When the editors of counterculture magazine Oz invited schoolchildren to edit its May 1970 issue, Richard Neville (right), Felix Dennis, centre, and Jim Anderson (left) were prosecuted over its sexually themed cartoons and articles. Photograph: Popperfoto/Getty Images
Earlier this month, the University of Wollongong announced that it would house the digital archive of OZ magazine, meaning the iconic counterculture magazine will be available to a new audience – some 50 years after it first hit the streets of Sydney on April Fool’s Day 1963.
Shrouded in controversy from the outset, the magazine struck at the heart of Australia’s conservative hegemony during the 1960s. On the grounds of its content, charges of obscenity were laid against its editors Richard Neville, Richard Walsh and Martin Sharp. Neville later faced similar charges in connection with the UK edition of OZ.
OZ magazine took aim at a broad range of targets. Richard Neville/University of Wollongong
Prime Minister Robert Menzies, an ineffectual ALP opposition, abortion, war, censorship, police corruption and sexual mores were some of the topics attacked and shamelessly lampooned.
The wit of the cartoons and illustrations by artists such as Sharp and Garry Shead which graced the magazine set a new standard for graphic design and enhanced the impact of the magazine, ensuring its notice by the authorities.
OZ was the first of the alternative and underground press publications to appear on the international scene – a year before the Los Angeles Free Press (1964) in the United States and later in Britain with the International Times (1966) and OZ London (1967).
Satirical and irreverent, OZ Sydney pushed the boundaries during a time of cultural and political upheaval. A new generation growing up after the second world war was attempting to reconcile the conservative culture in which they lived with a changing world in which civil rights, women’s rights, pacifism, and other challenges to existing conservative ideologies were emerging.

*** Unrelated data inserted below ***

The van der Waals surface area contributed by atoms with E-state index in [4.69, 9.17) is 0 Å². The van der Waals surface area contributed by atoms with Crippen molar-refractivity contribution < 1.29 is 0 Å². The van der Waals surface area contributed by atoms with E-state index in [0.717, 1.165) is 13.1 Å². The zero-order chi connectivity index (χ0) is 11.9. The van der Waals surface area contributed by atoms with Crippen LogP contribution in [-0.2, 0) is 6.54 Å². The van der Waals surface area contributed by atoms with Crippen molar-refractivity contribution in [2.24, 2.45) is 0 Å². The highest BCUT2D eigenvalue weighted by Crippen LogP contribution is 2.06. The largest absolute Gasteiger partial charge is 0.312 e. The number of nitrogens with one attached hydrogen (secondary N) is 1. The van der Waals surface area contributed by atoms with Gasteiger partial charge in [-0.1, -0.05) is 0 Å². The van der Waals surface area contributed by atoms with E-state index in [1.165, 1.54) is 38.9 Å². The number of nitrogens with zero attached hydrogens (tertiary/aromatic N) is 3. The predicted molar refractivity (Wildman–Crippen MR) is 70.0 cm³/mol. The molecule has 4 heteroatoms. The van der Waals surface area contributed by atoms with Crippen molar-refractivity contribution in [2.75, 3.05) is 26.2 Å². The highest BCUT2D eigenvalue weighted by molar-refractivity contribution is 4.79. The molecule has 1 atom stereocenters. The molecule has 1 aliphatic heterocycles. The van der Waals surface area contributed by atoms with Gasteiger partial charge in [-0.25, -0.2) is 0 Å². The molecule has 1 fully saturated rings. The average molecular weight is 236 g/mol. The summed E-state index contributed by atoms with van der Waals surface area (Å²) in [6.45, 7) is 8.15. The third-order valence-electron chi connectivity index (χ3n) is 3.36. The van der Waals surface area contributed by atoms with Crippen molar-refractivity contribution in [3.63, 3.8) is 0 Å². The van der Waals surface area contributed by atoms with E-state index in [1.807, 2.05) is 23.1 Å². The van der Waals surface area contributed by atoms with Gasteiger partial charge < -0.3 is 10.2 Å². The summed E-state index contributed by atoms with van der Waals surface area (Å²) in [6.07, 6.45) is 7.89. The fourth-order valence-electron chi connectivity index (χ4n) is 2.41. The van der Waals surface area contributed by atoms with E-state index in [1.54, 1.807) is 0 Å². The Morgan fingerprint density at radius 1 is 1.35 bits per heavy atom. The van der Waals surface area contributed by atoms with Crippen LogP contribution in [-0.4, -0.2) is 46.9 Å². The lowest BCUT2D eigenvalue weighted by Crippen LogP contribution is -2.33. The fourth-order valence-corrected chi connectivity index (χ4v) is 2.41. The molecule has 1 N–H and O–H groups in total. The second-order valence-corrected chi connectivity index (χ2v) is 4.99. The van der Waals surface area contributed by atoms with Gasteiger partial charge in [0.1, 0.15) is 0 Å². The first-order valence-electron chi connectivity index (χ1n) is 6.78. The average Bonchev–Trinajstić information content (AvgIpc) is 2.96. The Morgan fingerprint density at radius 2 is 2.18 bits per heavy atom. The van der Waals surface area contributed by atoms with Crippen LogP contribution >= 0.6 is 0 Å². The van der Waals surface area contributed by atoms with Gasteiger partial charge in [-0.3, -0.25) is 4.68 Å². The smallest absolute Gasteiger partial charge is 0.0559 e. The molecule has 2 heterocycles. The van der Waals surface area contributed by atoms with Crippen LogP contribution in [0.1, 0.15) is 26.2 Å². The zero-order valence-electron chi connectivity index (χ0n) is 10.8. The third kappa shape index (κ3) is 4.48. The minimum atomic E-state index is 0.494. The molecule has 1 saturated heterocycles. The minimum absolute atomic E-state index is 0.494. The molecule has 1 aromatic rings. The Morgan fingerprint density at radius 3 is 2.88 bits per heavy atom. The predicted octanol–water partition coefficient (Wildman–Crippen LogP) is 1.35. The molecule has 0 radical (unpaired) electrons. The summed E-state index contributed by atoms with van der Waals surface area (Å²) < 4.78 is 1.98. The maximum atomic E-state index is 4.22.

Tensions between the conservatism of the past and the new social movements were inevitable. Students and disaffected youth challenged the status quo, adopting a position of dissent: banned books were circulated, taboo topics such as sex and abortion were discussed openly, and establishment institutions including the church, police and politicians, were the targets of satire and protest.
Friends and pranksters
Richard Neville entered publishing in the early 1960s as features editor of Tharunka, the student newspaper at the University of New South Wales, where he was studying Arts.
He helped incite controversy through his writings and earned a reputation as a larrikin. Neville contrived elaborate pranks against the university’s Vice-Chancellor – as well as the kidnapping of Bandstand’s host Brian Henderson on live television.
Richard Neville and Richard Walsh met Martin Sharp and Garry Shead in 1962. Sharp and Shead had just produced what were to be the only two issues of the student newspaper, The Arty Wild Oat, which they published as students of the National Art School, East Sydney Technical College.